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Incredible, Incredible Edible. How to build a LOCAL Food Industry?

I was lucky enough to spend a day with some of the team from Incredible Edible Todmorden (IET) and see how food can build a happier, healthier community. And perhaps, a LOCAL food industry by stimulating demand and supply.

Not just building a community that is growing and eating better food, but one where people care rather than vandalise, volunteer to take part, and some, even enthused to set up a food business, creating jobs and income for the local economy.

If the IET team have their way Todmorden will eventually become food self sufficient in a part of the country known for hill farming rather than horticulture. This is a food community built by increasing demand first then building supply from within the community.

If a local food industry can be built here the whole country could follow and see a large percentage of the £120 billion spent with supermarkets diverted from corporates to local communities

Back to my trip. Following in the footsteps of HRH Prince Charles and Hugh Fearnley-Whittingstall I met with many of the team at Incredible Edible Tod and was given a fantastic tour of the town and new “green route” for schools and tourists.

For those not familiar with IET it is an initiative that started to raise awareness to fresh food by, in simple terms, planting fruit and veg all over town and encouraging locals to help themselves. “Help yourself to a cabbage as you leave the station”!

The team of volunteers has ‘gorilla gardened’ all over Todmorden planting fruit and veg wherever they can including, the police station, outside the Health Centre, and even between the graves in one of the cemeteries.

Locals help themselves and hundreds contribute and volunteer for work parties to weed and plant out. Schools are including ‘food’ in the curriculum and restaurants have recognised that adding a local product to the menu increases sales of that dish. Some of the team even run street cookery demonstrations showing how easy it is to make great meals from local food. Click here to see a video of Michaela at our new KIS Cookery video channel.

Brussel Sprouts between the graves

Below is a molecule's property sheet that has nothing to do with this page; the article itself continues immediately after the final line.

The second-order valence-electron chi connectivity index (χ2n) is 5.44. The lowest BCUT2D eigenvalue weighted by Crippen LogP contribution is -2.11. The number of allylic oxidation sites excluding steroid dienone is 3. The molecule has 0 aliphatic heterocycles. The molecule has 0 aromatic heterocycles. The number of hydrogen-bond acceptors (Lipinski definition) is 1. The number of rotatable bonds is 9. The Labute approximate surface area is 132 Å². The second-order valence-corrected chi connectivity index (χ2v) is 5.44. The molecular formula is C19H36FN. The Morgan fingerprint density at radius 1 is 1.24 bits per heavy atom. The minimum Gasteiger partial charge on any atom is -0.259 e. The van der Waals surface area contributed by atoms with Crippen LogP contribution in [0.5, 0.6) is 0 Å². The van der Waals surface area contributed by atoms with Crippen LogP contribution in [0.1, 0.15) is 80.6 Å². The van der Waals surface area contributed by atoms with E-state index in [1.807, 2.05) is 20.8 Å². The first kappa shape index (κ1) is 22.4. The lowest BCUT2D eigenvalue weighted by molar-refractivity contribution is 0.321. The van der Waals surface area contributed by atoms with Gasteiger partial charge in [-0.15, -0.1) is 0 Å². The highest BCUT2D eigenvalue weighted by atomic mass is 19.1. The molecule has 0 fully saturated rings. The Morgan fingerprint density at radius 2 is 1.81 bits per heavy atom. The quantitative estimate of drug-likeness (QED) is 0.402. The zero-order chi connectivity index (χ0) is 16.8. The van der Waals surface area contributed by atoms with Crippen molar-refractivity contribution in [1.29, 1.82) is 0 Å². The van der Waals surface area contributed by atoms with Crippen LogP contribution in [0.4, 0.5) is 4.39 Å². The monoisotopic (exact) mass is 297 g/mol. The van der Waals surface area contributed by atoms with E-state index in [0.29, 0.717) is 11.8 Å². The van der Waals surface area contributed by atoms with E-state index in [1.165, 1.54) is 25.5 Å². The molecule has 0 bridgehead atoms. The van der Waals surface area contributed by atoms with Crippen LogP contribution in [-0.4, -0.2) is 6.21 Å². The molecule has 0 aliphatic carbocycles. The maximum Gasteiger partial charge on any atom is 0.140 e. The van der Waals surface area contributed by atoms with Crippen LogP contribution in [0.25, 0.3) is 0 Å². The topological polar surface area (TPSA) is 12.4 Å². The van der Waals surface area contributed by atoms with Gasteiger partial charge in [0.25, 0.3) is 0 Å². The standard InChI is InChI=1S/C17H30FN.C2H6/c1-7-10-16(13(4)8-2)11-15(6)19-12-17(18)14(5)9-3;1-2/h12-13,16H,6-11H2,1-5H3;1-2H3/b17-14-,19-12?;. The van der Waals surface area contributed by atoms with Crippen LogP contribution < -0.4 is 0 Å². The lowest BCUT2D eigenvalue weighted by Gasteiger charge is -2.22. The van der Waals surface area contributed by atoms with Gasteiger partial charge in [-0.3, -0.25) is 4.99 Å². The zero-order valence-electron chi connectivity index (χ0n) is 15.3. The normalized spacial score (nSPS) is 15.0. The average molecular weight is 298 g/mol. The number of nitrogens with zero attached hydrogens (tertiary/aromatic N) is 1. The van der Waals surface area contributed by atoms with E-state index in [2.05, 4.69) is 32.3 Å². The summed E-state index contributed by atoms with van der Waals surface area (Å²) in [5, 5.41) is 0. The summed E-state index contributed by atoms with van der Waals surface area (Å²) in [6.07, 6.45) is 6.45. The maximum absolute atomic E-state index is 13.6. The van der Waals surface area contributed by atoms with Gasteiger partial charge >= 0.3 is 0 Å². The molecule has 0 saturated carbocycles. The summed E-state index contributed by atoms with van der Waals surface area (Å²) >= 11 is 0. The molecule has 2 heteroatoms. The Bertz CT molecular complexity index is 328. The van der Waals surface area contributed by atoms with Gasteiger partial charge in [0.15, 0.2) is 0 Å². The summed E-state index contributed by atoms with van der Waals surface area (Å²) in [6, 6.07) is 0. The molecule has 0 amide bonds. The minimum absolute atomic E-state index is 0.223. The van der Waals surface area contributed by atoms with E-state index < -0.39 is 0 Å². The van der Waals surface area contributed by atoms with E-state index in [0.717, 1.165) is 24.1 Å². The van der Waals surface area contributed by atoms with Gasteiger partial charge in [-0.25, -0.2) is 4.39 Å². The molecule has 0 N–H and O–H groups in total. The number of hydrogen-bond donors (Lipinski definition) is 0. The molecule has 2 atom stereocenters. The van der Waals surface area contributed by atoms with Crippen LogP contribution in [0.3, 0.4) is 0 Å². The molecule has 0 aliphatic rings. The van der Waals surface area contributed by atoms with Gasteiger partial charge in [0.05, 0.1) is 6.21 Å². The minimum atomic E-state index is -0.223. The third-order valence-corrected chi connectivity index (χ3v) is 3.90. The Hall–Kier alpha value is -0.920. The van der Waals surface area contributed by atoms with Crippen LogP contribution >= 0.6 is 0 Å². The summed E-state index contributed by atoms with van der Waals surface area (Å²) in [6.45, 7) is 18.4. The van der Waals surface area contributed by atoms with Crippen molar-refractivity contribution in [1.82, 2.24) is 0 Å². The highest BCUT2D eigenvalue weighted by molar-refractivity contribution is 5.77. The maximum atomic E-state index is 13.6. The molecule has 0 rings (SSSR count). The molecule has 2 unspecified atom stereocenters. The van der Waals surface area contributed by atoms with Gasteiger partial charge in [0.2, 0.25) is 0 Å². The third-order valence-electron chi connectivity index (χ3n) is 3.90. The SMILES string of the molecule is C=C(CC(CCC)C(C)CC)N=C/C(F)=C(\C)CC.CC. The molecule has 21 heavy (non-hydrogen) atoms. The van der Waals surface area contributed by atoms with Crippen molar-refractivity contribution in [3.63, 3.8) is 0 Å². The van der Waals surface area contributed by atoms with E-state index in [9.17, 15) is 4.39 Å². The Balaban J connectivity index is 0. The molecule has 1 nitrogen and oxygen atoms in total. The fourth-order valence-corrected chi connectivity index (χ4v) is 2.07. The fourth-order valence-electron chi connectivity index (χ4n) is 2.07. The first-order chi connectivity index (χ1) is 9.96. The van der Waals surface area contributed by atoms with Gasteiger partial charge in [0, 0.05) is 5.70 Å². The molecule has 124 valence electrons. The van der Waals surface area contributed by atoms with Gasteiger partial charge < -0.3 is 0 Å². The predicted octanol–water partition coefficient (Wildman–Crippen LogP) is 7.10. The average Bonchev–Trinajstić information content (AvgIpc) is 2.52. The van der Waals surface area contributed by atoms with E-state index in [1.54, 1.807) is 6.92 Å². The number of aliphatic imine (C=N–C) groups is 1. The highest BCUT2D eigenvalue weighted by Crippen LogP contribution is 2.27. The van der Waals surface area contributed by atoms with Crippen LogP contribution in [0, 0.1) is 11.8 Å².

This demand has led to greater production and ‘foodies’ setting up small food businesses to meet the demand, like Carl an ex IT professional now a self taught cheese maker using local organic milk.

Gorilla gardening is already transforming to taking on farm land, and will increase as IET and demand grows. Farmers will share land (especially small pieces next to towns where huge modern farm machinery can’t reach the corner of a field). As production increases economies of scale, and a short supply chain, will help keep food prices low.

A donation of land now in full production and also used for food growing courses

I set up BigBarn to help build a LOCAL Food industry, so we are now configuring the BigBarn map and admin system for Incredible Edible Tod and many other towns now starting their own Incredible Edibles. Each will be able to add icons to the map and every new food business will be promoted via the Incredible Edible websites, BigBarn, and all 88 other partner websites that have the BigBarn map & MarketPlace within their websites.

We hope that other initiatives like IET will follow suit, share best practice and a new more sustainable, lOCAL, food industry grow and thrive.

Or am I adding 2+2 and getting 678? Time will tell! Watch this space an do your bit by shopping locally to encourage greater production and agricultural diversity.


  1. Bill Pearson says:

    It’s a fantastic initiative, isn’t it? I’ve put some pictures I took here. It’s pleasing to see that the initiative is spreading, There’s now an Incredible Edible in Doncaster, Huddersfield, Macclesfield, Rossendale and Wakefield.

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